Log In

Reset Password
  • MENU
    Local Columns
    Thursday, July 25, 2024

    OPINION: Lamont’s State Pier team tries lipstick on its $300 million pig

    The good news about State Pier for Gov. Ned Lamont seems to be that the two federal grand juries investigating all the reports of corruption in the boondoggle project have not returned an indictment.

    Maybe Lamont and his State Pier team are out of the woods on the criminal investigations front.

    If I were the governor, though, I wouldn’t take too much solace in the current silence from the feds. After all, Donald Trump was under investigation for years before the indictments started to fly.

    The federal subpoenas after all, demanded every single record of the Connecticut Port Authority, emails, letters, bids and expenditures for years, and the subjects included lots of questioned practices, like accepting gifts from contract bidders, giving contracts to associates and awarding a valuable contract and success fee to the company of a former board member.

    If no charges yet is the good State Pier news for Lamont, the bad news is that his principal partner in the massive, mismanaged project, the Danish utility Ørsted, just announced it could abandon Its U.S. offshore wind plans, unless President Joe Biden ramps up federal wind subsidies.


    This new ultimatum strategy by the Danish utility, of course, means that the hundreds of millions of borrowed dollars Lamont committed to the pier project here might never help produce a single kilowatt of renewable energy for Connecticut.

    The wind turbine parts now spread out over the reconditioned pier are for an offshore farm that won’t produce any electricity for this state. Instead, the power will be supplied to customers on Long Island.

    Indeed, both Ørsted and Spanish-owned Avangrid, the utilities with contracts to supply Connecticut with wind power, say they are reevaluating their U.S. deals.

    Lamont’s administration has been completely mum about what talks have taken place with the utilities about their fulfilling their contracts and delivering agreed-on prices for wind-created electricity.

    It turns out Lamont, with a still unfinished, maybe unnecessary pier project on his plate, may not have an offshore wind strategy at all.

    So much for the promised green new future of the state.

    Once again, though, the Lamont team is being dishonest about the pier.

    As the monumental folly of building a $300 million purpose-built facility for a utility that now says it may not have much need for it after all, Lamont’s team is instead suggesting it will be a useful pier upgrade for other cargo needs.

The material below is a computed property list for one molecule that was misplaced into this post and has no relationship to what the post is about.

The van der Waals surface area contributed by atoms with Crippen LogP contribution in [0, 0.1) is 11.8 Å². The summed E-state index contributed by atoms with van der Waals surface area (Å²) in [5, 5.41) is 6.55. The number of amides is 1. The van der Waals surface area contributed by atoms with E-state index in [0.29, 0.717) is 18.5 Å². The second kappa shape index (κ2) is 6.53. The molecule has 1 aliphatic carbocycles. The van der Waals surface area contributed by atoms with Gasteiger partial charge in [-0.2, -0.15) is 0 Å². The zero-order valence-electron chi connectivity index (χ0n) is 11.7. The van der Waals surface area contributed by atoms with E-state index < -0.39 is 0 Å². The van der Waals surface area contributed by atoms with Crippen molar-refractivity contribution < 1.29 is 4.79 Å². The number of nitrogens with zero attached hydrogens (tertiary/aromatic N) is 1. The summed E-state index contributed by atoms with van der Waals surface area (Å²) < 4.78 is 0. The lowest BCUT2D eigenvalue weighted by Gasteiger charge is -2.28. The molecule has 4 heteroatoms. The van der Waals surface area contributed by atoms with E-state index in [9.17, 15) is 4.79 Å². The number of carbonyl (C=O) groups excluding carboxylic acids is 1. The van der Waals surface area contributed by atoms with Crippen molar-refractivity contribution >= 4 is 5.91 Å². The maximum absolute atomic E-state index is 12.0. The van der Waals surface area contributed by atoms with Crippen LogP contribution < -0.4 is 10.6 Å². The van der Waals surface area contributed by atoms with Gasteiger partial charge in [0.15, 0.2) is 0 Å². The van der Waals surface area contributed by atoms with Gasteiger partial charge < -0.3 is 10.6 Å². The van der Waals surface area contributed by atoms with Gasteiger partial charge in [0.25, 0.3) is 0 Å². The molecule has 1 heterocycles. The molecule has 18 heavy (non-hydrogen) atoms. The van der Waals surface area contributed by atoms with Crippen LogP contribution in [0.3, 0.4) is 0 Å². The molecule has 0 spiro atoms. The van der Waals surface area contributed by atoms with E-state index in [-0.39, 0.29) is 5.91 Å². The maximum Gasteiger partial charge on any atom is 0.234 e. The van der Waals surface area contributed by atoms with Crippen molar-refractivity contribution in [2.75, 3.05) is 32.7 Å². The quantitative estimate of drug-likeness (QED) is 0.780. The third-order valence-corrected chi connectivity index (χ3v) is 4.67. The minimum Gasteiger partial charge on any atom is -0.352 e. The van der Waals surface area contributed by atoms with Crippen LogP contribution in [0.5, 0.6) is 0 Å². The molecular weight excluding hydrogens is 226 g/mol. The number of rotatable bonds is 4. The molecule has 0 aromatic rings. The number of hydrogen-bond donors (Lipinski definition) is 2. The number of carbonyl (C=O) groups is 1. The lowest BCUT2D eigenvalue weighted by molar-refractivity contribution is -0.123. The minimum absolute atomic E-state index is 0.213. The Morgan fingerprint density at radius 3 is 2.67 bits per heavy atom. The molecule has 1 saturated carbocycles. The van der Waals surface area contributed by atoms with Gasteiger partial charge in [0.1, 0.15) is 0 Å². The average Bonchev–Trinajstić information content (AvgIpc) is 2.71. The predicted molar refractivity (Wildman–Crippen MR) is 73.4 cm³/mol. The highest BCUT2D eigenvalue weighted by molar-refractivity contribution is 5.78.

That’s the spin offered by port authority Interim Executive Director Ulysses Hammond during a media tour last week of the pier.

    “This is a state asset that is not just here for offshore wind,” Hammond said.

    You could have fooled me, suggesting that’s not exactly what they were planning for at the State Pier, all this time and many tens of millions of dollars later.

    This make-lemonade-out-of-the-souring-lemons of the offshore wind meltdown by Lamont’s team is totally disingenuous and dishonest with the public.

    The fact of the matter is Lamont’s port authority gave control of the New London port to the competition in New Haven, as cargo was diverted there and to other New England ports ― all to make way in New London for wind.

    They turned down a port management bid from the existing port managing company that offered building a wind port while keeping New London open to traditional cargo.

    The remake of the pier was long and expensive because it was designed specifically to accommodate wind. You can see that clearly now, with big wind turbine components spread across the new acres of concrete that used to be waters of the harbor that could accommodate ships.

    Connecticut could have rebuilt its New London piers for a fraction of what it spent and kept the port open to traditional cargo customers. Instead, tilting at wind turbines, they wildly and very expensively subsidized a new wind port that doesn’t do anything that some other New England ports can’t, even if the wind farms continue to be built.

    Next time Hammond or anyone else on the pier team tries to suggest the expensive pier renovations weren’t designed specifically and expensively for wind, give him a good laugh and then ask him to specifically name the other New England-bound cargo and shipping they were trying to attract with the $300 million spent building a wind-friendly port.

    Of course, if wind does go away, other shipping uses ― ones that would not have required $300 million in improvements ― can be found.

    Turns out Lamont is not much of a master builder when it comes to big infrastructure, accepting wild overruns, even back when they seemed inevitable, for a project that may never be needed.

    He’s now trying to justify it, though, and maybe we’ll see if he might be better at putting lipstick on the big pig he’s created in New London’s harbor than he was in landing it there.

    This is the opinion of David Collins.


    Comment threads are monitored for 48 hours after publication and then closed.